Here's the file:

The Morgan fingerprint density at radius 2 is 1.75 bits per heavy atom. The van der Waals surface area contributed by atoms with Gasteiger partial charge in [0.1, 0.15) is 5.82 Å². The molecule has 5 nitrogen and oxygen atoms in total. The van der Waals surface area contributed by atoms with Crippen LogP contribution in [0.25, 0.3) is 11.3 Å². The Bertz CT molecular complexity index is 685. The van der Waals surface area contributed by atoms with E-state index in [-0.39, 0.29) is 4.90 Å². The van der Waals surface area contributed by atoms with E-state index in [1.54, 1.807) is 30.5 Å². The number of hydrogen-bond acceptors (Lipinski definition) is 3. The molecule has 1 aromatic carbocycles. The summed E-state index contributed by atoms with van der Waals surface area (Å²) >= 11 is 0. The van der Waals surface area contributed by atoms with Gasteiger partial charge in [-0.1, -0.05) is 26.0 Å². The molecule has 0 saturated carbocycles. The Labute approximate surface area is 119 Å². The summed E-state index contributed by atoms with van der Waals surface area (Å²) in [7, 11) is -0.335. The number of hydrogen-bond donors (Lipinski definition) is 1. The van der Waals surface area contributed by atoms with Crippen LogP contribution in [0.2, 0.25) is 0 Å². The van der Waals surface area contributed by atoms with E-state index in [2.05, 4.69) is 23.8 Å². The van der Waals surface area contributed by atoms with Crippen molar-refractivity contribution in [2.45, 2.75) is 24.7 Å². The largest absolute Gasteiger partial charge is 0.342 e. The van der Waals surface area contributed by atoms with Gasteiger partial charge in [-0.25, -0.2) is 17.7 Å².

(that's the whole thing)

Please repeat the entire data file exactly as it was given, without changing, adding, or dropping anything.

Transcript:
The Morgan fingerprint density at radius 2 is 1.75 bits per heavy atom. The van der Waals surface area contributed by atoms with Gasteiger partial charge in [0.1, 0.15) is 5.82 Å². The molecule has 5 nitrogen and oxygen atoms in total. The van der Waals surface area contributed by atoms with Crippen LogP contribution in [0.25, 0.3) is 11.3 Å². The Bertz CT molecular complexity index is 685. The van der Waals surface area contributed by atoms with E-state index in [-0.39, 0.29) is 4.90 Å². The van der Waals surface area contributed by atoms with E-state index in [1.54, 1.807) is 30.5 Å². The number of hydrogen-bond acceptors (Lipinski definition) is 3. The molecule has 1 aromatic carbocycles. The summed E-state index contributed by atoms with van der Waals surface area (Å²) >= 11 is 0. The van der Waals surface area contributed by atoms with Gasteiger partial charge in [-0.1, -0.05) is 26.0 Å². The molecule has 0 saturated carbocycles. The Labute approximate surface area is 119 Å². The summed E-state index contributed by atoms with van der Waals surface area (Å²) in [7, 11) is -0.335. The number of hydrogen-bond donors (Lipinski definition) is 1. The van der Waals surface area contributed by atoms with Crippen LogP contribution in [0.2, 0.25) is 0 Å². The van der Waals surface area contributed by atoms with E-state index in [2.05, 4.69) is 23.8 Å². The van der Waals surface area contributed by atoms with Crippen molar-refractivity contribution in [2.45, 2.75) is 24.7 Å². The largest absolute Gasteiger partial charge is 0.342 e. The van der Waals surface area contributed by atoms with Gasteiger partial charge in [-0.25, -0.2) is 17.7 Å².